Researchers at the Mayo Clinic, in Rochester, Minnesota, report what they say is the first study to examine correlates of successful liberation from continuous renal replacement therapy (CRRT) in a large cohort of patients who started on dialysis with CRRT in the intensive care unit (ICU) at Mayo because of incident acute kidney injury (AKI).
Several prior reports have prospectively assessed, in randomized studies, the optimal approach to starting renal replacement therapy in patients with AKI while in ICU. However, scant evidence exists on when and how to best stop CRRT without the need to subsequently resume it, or a different form of dialysis, what’s known as CRRT “liberation.”
In this new, retrospective, single-center, observational study, the Mayo investigators found a “high” failure rate and “poor” survival and kidney-related outcomes among patients with AKI who underwent CRRT liberation in ICU, the team writes in their recent report, published in Mayo Clinic Proceedings.
However, they did identify variables that can be used to predict better outcomes when planning to attempt CRRT liberation, such as patients who were less sick on ICU admission, those with a shorter duration of CRRT, and patients with higher urinary output just before the liberation attempt.
Their new findings “underscore the need for additional data and consensus guidelines to support the clinical practices of CRRT liberation,” they add. “There is no consensus on how to properly liberate patients from CRRT,” a decision that clinicians currently make based on personal experience resulting in practice variability.
Acute kidney injury is a common condition that patients admitted to ICU can develop and is associated with high morbidity and mortality.
The Importance of CRRT Liberation
“We used one of the largest CRRT datasets in North America to point out that liberation from dialysis is as important as the initiation of CRRT,” explained Kianoush B. Kashani, MD, senior author of the report and professor of medicine at the Mayo Clinic.
“The purpose of our research was to highlight the importance of the liberation phase, as its association with mortality is tremendous,” he said in an interview.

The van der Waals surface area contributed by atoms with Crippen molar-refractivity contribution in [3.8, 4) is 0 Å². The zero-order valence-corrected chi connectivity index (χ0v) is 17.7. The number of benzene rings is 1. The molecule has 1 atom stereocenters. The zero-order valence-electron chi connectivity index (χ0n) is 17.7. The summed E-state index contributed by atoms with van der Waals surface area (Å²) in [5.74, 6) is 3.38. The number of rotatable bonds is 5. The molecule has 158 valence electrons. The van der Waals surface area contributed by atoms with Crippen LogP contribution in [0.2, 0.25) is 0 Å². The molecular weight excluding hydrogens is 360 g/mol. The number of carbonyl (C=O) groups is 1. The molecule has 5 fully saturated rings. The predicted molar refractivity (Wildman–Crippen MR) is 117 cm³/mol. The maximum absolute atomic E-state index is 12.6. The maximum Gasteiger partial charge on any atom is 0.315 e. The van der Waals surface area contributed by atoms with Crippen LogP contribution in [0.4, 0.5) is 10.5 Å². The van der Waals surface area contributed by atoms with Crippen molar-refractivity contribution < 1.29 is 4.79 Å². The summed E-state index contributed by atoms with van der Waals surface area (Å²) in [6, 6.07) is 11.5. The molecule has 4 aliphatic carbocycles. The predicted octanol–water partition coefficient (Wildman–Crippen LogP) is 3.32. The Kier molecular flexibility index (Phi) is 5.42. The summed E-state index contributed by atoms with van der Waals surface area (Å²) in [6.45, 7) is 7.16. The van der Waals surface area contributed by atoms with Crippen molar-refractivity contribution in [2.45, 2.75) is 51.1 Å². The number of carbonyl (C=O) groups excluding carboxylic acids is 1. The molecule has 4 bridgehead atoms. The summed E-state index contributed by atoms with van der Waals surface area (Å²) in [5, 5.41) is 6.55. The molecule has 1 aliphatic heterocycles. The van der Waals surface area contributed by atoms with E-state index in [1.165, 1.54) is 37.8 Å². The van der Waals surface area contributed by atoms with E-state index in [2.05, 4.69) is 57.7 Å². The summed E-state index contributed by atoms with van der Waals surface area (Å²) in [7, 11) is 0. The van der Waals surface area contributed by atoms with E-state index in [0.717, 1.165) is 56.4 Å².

The analysis showed that durable CRRT liberation was “marginally” associated with a relative 29% lower rate of major adverse kidney events during 90 days after the start of CRRT compared with patients who had to restart CRRT or another dialysis method following initial discontinuation, although the difference was not significant after adjustment for potential confounders (P = .08).
The researchers also found no significant difference in the cumulative probability of death during the 90-day follow-up between successfully liberated patients and those who had to restart dialysis.
However, successful CRRT liberation did significantly and independently link with an 81% relative increase in the rate of kidney recovery after 90 days compared with those who had to resume dialysis.
Deciding When to Stop
Based on findings from recent reports involving several thousand patients — most recently the STARRT-AKI trial with more than 2900 patients, as reported by Medscape Medical News — “the question of when to start CRRT is settled.”
“What remains unknown is how do you decide when to stop? How do you liberate patients from CRRT? This is the next frontier for research to develop guidelines,” commented Oleksa Rewa, MD, a critical care medicine physician at the University of Alberta in Edmonton, Canada, who was not involved with the Mayo study.
“Research that focuses on promoting recovery is important. We hope our study is the beginning of many investigations on this critical topic,” said Kashani, who specializes in nephrology and critical care medicine.